A Portion of East Wall of Grand Canyon, Platte Clove, N.Y.
This vintage Catskills postcard depicts the sheer rock walls of the chasm that has previously been known as the Grand Canyon, today referred by its geographical name of Platte Clove. The postcard was published by Ida J. Young and W. H. Young, proprietors of the nearby Grand Canyon House. The postcard was never mailed.
The Grand Canyon House was located in the northern Catskills at Platte Clove, a beautiful 2-mile chasm that has historically been referenced as the Grand Canyon. The Young family, long-time Platte Clove land owners and farmers, turned to the tourist trade with the opening of their Grand Canyon House around 1899 or 1900. They constructed a series of paths with bridges and stairways into the rugged clove for their patrons to enjoy the natural splendor. The name “Grand Canyon” is no longer used in reference to Platte Clove.
Platte Clove, also known as Platte Kill Clove, is a deep, dark, heavily wooded, historic, wildly rugged and wonderfully scenic mountain pass through the northern Catskills. Charles Lanman, a noted American writer and artist who spent much time in the clove, described his impressions in 1844: “Plauterkill Clove is an eddy of the great and tumultuous world, and in itself a world of unwritten poetry, whose primitive loveliness has not yet been disfigured by the influences of mammon, and God grant that it may continue so forever. It is endeared to my heart for being a favourite haunt for solitude, and for having been consecrated by a brotherhood of friends to the pure religion of nature; and they always enter there as into a holy sanctuary.”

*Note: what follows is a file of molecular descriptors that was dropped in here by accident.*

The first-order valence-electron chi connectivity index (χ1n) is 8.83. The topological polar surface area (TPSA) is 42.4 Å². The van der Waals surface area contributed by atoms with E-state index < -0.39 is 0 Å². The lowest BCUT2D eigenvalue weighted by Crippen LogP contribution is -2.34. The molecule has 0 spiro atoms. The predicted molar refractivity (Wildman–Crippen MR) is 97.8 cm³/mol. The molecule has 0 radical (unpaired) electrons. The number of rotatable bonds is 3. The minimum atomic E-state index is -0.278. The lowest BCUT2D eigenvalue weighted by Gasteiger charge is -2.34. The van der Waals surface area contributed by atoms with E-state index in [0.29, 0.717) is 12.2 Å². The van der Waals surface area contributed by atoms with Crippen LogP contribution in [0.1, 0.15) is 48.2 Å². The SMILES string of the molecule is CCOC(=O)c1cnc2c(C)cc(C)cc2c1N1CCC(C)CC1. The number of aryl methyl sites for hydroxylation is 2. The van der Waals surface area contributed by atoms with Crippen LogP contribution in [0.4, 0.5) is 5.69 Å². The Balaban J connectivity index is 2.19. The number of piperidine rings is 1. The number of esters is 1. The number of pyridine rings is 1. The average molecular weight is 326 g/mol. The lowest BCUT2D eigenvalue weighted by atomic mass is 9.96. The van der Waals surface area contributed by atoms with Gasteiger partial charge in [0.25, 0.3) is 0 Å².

With Plattekill Mountain encroaching from the south and Kaaterskill High Peak looming to the north, a narrow and winding two-lane road precipitously crosses the eastern portion of the clove, rising over 1,400 feet from West Saugerties in only 2.1 miles. There are no guardrails despite the nearly vertical cliffs along much of the drive. The climb is so dangerously steep that it is closed in the winter from November 15th to April 15th as the town provides no maintenance.
Platte Clove is home to, depending on who’s counting, over 18 waterfalls, many of which are only reachable with extreme caution and effort and is not recommended. There are fatalities in the clove area just about every year. Old Mill Falls and the clove’s showpiece waterfall, the beautiful Plattekill Falls, are easily and safely accessible.